Time, space, and the new media machine of the terrorphone


  • John Armitage University of Southampton


McLuhan, Marshall, 1911-1980, Information technology, Technology, Cell phones, Communication, Subjectivity, Time perception, Space and time, Politics and culture


In this short article, the author is concerned with how the contemporary form of the telephone, a new media machine which was of deep-rooted significance for Marshall McLuhan, promotes our obsession with forms of shared participation and social implosion. The author argues that the form of the telephone involves a complex abolition of our sense of space, interwoven with unexpected socio-cultural effects, which then create new subjectivities as well as new forms of decentralization that are intuited but not fully understood. To politicize these effects, and following the revelations of the American whistleblower Edward Snowden, the author identifies the form of the mobile telephone as a new form of media and argues that it is no longer an ‘extension of man’, as McLuhan suggested, but an extension of the US State, which is producing new forms of socio-cultural collapse. The author then explores how the remote-controlled time and space of what he calls the ‘terrorphone’ cultivates, among other things, the contemporary visualization of speech. Finally, he questions the desirability of unrelenting mobile telephone interaction as our only ‘intelligent’ choice today when such interaction is, contrary to McLuhan, not a great extension of our central nervous system, but in fact a danger to it.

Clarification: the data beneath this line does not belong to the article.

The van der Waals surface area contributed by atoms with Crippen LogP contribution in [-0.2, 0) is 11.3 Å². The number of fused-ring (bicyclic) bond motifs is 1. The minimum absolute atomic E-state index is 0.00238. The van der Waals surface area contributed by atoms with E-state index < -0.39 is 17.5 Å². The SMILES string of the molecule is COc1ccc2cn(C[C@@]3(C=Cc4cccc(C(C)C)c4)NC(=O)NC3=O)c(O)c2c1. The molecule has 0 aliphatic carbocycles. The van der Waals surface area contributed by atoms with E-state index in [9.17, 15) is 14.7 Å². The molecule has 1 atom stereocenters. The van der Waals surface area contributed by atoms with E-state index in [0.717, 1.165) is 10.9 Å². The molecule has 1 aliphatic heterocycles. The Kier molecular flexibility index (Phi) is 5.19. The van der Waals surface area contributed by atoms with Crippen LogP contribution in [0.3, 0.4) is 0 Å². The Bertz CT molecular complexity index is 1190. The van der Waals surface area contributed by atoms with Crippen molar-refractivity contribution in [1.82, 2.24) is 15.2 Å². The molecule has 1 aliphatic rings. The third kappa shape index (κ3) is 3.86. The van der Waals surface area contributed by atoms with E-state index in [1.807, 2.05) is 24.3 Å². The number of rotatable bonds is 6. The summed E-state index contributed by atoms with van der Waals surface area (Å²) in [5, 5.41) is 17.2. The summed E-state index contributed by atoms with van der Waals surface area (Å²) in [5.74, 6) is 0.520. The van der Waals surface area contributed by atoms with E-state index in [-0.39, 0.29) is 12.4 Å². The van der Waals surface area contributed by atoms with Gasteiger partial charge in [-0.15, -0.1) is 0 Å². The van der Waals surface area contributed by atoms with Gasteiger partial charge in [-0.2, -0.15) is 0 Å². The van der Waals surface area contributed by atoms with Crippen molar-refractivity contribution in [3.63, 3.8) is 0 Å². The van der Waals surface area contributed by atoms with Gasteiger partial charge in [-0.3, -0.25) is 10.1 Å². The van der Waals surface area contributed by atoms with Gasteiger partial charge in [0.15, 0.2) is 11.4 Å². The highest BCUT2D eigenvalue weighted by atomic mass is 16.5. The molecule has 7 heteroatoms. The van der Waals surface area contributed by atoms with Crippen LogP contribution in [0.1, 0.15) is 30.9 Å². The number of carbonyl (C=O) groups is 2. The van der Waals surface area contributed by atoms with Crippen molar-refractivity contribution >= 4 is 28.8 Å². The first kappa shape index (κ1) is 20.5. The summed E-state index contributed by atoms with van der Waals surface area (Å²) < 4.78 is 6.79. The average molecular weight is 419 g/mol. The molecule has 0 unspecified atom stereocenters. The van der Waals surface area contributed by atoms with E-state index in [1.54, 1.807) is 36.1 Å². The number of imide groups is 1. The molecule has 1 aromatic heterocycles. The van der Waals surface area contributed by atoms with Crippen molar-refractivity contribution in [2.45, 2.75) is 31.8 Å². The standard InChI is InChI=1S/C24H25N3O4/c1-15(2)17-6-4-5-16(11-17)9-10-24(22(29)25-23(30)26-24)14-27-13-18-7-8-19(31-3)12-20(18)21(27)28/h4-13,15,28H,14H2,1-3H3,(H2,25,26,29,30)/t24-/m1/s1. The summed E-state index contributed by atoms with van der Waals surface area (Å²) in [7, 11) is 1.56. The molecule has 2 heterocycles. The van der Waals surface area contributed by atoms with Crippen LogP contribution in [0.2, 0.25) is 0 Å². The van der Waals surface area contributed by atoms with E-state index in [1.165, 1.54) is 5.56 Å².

How to Cite

Armitage, J. (2013). Time, space, and the new media machine of the terrorphone. Approaching Religion, 3(2), 22–25. https://doi.org/10.30664/ar.67513